Mayor Adrian M. Fenty and his main opponent in the Democratic primary, D.C. Council Chairman Vincent C. Gray, changed course Wednesday night and did not attack each other's records or ethics at a forum in the Takoma Park neighborhood sponsored by five neighborhood groups.
But that did not stop other candidates from filling in the gap. Fenty and Gray, who met face-to-face last week in two debates, had to share a panel with candidates for chairman, at-large and mayor. The setup for the forum had to be changed significantly because mayoral candidates were also trying to attend a straw poll in Ward 2 where Fenty later won 97 to 63.
At Fenty's home base, the mayor and council chairman appeared to have an equal number of supporters, though Gray's fans were louder.
Fenty, who represented the ward as a council member for six years, stayed at the event at Takoma Park Baptist Church about 20 minutes longer than Gray.
While they shied away from the kind of aggressive attacks that marked a shift in the hotly contested race last week, minor mayoral candidates Sulaimon Brown and Ernest E. Johnson appeared to be their surrogates.
As at other forums, Brown used a line: "Vote for any color. Brown, Gray. But please, please, don't vote Fenty."
He also made references to probes into recreation construction contracts awarded to firms with ties to the mayor. Fenty "did nothing for jobs, which is why we have the highest unemployment rate," Brown said. "Ask him how many jobs he created? None. Except maybe a few of his friends got a few million."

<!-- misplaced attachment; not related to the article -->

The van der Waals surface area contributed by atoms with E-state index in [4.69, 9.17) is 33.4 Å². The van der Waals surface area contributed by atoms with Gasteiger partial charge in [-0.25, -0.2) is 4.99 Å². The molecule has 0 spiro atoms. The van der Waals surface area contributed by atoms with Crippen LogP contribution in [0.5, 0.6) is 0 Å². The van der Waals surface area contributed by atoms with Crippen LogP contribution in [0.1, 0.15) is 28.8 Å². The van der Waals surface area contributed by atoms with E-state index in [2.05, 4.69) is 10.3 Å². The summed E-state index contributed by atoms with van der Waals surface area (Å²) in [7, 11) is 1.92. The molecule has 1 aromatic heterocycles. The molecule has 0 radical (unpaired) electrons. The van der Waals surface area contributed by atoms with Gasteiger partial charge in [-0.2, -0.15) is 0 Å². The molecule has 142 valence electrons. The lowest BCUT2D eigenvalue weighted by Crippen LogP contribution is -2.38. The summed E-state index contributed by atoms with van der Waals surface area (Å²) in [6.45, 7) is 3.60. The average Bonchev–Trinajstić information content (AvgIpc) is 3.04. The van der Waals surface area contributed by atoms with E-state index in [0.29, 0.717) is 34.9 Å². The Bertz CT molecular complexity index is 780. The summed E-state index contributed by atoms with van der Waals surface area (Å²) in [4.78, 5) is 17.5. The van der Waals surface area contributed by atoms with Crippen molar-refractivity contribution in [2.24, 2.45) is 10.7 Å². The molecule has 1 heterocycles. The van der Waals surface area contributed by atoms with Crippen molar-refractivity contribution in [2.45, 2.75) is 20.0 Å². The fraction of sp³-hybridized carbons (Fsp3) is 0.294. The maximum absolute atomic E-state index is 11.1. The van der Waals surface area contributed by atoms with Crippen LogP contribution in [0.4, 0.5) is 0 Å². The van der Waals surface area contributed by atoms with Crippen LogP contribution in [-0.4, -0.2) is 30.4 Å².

Meanwhile, Johnson attacked Gray. "Adrian Fenty will not be elected," he said to some applause. Then he added, "But neither will Vincent Gray."
He later pointed to the proliferation of earmarks under Gray's leadership and $50 million that went to the Verizon Center for renovations. (Last year, Fenty proposed significantly reducing earmarks to help close the budget gap. Gray proposed ending them to help close the deficit and to reel them in. Though seen as a step toward good government practices, the elimination of earmarks has spurred complaints among nonprofits about losing funding.)
The audience yelled at both Brown and Johnson to sit down.
Gray and Fenty stuck to their platforms, with the mayor saying he "gets results," and Gray pushing school reform that would stretch from birth to 24.
On a specific question about Ward 4 and the future of Walter Reed Army Medical Center, Fenty said he envisioned a mix of retail and residences not unlike Columbia Heights and U Street.
Gray said "citizens need to be involved in what the eventual use is," and pointed to a task force that he is helping to organize. Like Fenty, he said it would be a mixed-use development, but he drew applause when he said the city had to ensure that jobs go to D.C. residents.
The question about the future of the campus along Georgia Avenue also drew laughter and created a running joke.
Former TV report Leo Alexander, who is running for mayor on a platform that includes stopping illegal immigration and fixing "broken families," told the crowd that he would like to see a high-end restaurant there so residents would not be forced to go to Silver Spring or downtown. He also said a "family-style" restaurant was needed: Golden Corral.
Some in the audience giggled at the specificity. Later, Calvin Gurley, a candidate for chairman, raised the idea of a medical marijuana clinic when answering a question about curbing the number of group homes in Ward 4. "Ward 4, let me know if you want it or not," he said.
That gave shadow senator Michael D. Brown, an at-large candidate, an opening: "Let's not put the marijuana clinic next to the Golden Corral."